Two stories today. One about the power of yeast and the other about a gift of food during World War II. Both come together in a sandwich. But first, something pretty to look at. When I first wrote about Cornish Splitters in 2011, I found them to be a quick and tasty yeast bread anyone [...]
One of my favorite recipes using extra-virgin Italian olive oil is in this citrus olive oil cake that I adapted from a recipe by Anne Quatrano in Food & Wine Magazine. I have always made this cake with a Ligurian olive oil, but I didn’t have any on hand, so I went to the market [...]
Cheese Soufflé Serves 4 Tall and majestic, with a crusty exterior and a super creamy interior, this is the quintessential French cheese soufflé. You make it the classic way with a thick béchamel, whisked in egg yolks, stiffly beaten whites folded in along with shredded cheese. You have several options for the cheese depending on [...]
I recently came across a recipe from America’s Test Kitchen for no-knead brioche. How could that be, I wondered? Brioche, a classic French dough, gets its especially light and airy texture by vigorously beating and kneading softened butter into an eggy yeast dough. Since I’m staying in a condo with no fancy electric gadgets, I [...]
I think summer wouldn't be summer without the promise of sour cherries. When I first wrote about them a few years ago, I forgot to tell you the story of where I get these rubies of the fruit world, so tart and full of sunshine. Sour cherries have a fleeting life span of only two [...]
Last week I was thrilled to find Italian prunes at our farmers’ market, and I thought I’d repost my recipe for baking them in a galette. I’d always called these succulent fall fruits Italian Prune Plums. But I now have learned, thanks to my friend, John Keegan, that I have been wrong. Here’s what he wrote when I made my original post on October 14, 2013.
This cake makes a fine change of pace dessert for a Thanksgiving dinner. The key to the success of this cake is a preliminary cooking of the apples on top of the stove. Apples in an upside-down cake should be tender and completely cooked. No crunch, please. Firm-sweet apples, such as Cameo or Braeburn, are excellent in this cake because they hold their shape and deliver a sweetness that complements the buttery brown sugar topping. Browning the butter before combining it with brown sugar and cinnamon adds a nutty caramel flavor. This cake is best when very fresh, and it reheats beautifully the next day in a warm oven for 5 to 10 minutes.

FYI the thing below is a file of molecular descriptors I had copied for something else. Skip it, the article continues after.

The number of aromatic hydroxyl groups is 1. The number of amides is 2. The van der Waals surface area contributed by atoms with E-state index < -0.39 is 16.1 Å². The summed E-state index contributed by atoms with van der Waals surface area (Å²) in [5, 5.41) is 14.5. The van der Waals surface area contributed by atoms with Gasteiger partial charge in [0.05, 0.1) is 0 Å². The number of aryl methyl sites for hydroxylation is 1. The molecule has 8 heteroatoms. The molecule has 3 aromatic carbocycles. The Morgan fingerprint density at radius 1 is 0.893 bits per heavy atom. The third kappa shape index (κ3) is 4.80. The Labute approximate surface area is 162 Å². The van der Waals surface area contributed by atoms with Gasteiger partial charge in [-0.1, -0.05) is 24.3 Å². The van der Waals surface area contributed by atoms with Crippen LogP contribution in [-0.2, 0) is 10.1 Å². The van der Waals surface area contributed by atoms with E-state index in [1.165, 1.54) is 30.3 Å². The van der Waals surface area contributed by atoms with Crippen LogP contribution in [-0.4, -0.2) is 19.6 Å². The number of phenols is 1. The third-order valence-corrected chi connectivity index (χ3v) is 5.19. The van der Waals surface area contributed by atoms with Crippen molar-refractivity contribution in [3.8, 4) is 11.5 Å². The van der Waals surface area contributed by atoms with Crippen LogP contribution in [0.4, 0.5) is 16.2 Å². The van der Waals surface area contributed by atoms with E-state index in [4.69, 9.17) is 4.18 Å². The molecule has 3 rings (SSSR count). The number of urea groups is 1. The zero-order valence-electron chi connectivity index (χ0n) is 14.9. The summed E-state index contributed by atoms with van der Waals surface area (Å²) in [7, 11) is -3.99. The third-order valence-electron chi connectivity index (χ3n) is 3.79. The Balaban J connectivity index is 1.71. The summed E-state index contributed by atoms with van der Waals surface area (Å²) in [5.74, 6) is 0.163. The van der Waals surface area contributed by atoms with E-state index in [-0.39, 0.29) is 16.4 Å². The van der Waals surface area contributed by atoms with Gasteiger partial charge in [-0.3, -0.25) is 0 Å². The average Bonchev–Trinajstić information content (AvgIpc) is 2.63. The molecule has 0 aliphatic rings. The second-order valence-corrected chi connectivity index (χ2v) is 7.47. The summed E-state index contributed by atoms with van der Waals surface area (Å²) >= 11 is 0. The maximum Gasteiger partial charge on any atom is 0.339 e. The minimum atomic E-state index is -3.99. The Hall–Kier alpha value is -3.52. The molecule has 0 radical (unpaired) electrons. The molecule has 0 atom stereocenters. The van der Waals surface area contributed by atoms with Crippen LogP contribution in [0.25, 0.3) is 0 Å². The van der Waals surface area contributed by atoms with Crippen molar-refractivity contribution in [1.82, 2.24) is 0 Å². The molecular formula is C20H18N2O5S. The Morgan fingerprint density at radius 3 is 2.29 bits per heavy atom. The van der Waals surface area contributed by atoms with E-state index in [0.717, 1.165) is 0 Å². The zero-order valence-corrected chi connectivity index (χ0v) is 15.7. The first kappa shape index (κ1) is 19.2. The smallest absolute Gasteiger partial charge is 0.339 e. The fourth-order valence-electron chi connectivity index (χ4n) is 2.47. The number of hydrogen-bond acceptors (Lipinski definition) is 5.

I’m a great fan of kitchen gadgets, especially those I don’t have to plug in. I would be lost without my whisks, granny fork, instant-read thermometer and nut grinder. What’s a nut grinder? It’s a rotary hand-cranked device you clamp to the side of a table that does a superb job of turning nuts into a fine dry powder. Many European cakes (tortes) use ground almonds, walnuts, or hazelnuts, and the only way to achieve the proper texture is to grind the nuts with a nut grinder. A food processor just doesn’t hack it. I got hooked on nut grinders while baking my way through Maida Heatter’s Book of Great Desserts (Knopf, 1974). Back then I could order a nut grinder from Williams-Sonoma. In Maida’s book she even had a sketch of one. Nowadays nut grinders are hard to find, unless you visit European cookery web sites.
Génoise is the last of the foam cakes. It is also a very versatile cake that may be used to make petits fours and jelly rolls. It differs from all the other foam cakes–angel food, sponge, chiffon–in that it is made with whole eggs. Warmed eggs are beaten with sugar and vanilla until they triple in volume, become thick and creamy, and are filled with tiny air bubbles, the only source of leavening. I like to use a mixture of unbleached all purpose flour and bleached cake flour because I think it gives the cake a fine, sturdy crumb.Génoise tends to be dry, and when baked as a thick layer, it is split and brushed with generous amounts of a flavored sugar syrup before filling and frosting.
Can you imagine how thrilled I was when Food and Wine magazine voted Apricot Berry Crumble “Best of the Best” shortly after Baking in America was published? Thrilled and surprised, actually, because the dessert is so simple and uncomplicated. So, what exactly is a “crumble?” According to Richard Sax’s Classic Home Desserts, it’s a fruit dessert baked with a topping containing oats, essentially an English version of American “crisps”. What both these types of desserts share is a crumbly topping of flour, sugar, and butter that bakes crisp on top as the underside sinks into the fruit to flavor and thicken it. They go way back in our history.